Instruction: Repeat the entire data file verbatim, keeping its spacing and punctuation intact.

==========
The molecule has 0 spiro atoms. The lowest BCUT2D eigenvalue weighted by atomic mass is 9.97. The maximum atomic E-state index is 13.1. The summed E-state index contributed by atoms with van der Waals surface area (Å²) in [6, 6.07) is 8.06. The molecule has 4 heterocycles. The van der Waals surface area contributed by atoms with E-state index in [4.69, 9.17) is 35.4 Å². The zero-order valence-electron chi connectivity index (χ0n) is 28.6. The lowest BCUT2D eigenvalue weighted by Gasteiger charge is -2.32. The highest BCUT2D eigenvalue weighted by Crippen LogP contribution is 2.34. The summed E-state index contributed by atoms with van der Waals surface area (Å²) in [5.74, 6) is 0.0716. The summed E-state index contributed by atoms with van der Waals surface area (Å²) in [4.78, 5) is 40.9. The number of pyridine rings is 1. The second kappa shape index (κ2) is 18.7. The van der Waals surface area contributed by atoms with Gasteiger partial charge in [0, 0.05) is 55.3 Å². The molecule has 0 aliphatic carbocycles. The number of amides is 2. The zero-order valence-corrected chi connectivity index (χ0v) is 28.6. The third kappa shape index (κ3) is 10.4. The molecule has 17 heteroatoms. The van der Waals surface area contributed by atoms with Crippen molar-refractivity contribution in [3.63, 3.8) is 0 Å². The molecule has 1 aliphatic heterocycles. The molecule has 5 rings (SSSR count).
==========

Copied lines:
The molecule has 0 spiro atoms. The lowest BCUT2D eigenvalue weighted by atomic mass is 9.97. The maximum atomic E-state index is 13.1. The summed E-state index contributed by atoms with van der Waals surface area (Å²) in [6, 6.07) is 8.06. The molecule has 4 heterocycles. The van der Waals surface area contributed by atoms with E-state index in [4.69, 9.17) is 35.4 Å². The zero-order valence-electron chi connectivity index (χ0n) is 28.6. The lowest BCUT2D eigenvalue weighted by Gasteiger charge is -2.32. The highest BCUT2D eigenvalue weighted by Crippen LogP contribution is 2.34. The summed E-state index contributed by atoms with van der Waals surface area (Å²) in [5.74, 6) is 0.0716. The summed E-state index contributed by atoms with van der Waals surface area (Å²) in [4.78, 5) is 40.9. The number of pyridine rings is 1. The second kappa shape index (κ2) is 18.7. The van der Waals surface area contributed by atoms with Gasteiger partial charge in [0, 0.05) is 55.3 Å². The molecule has 0 aliphatic carbocycles. The number of amides is 2. The zero-order valence-corrected chi connectivity index (χ0v) is 28.6. The third kappa shape index (κ3) is 10.4. The molecule has 17 heteroatoms. The van der Waals surface area contributed by atoms with Crippen molar-refractivity contribution in [3.63, 3.8) is 0 Å². The molecule has 1 aliphatic heterocycles. The molecule has 5 rings (SSSR count).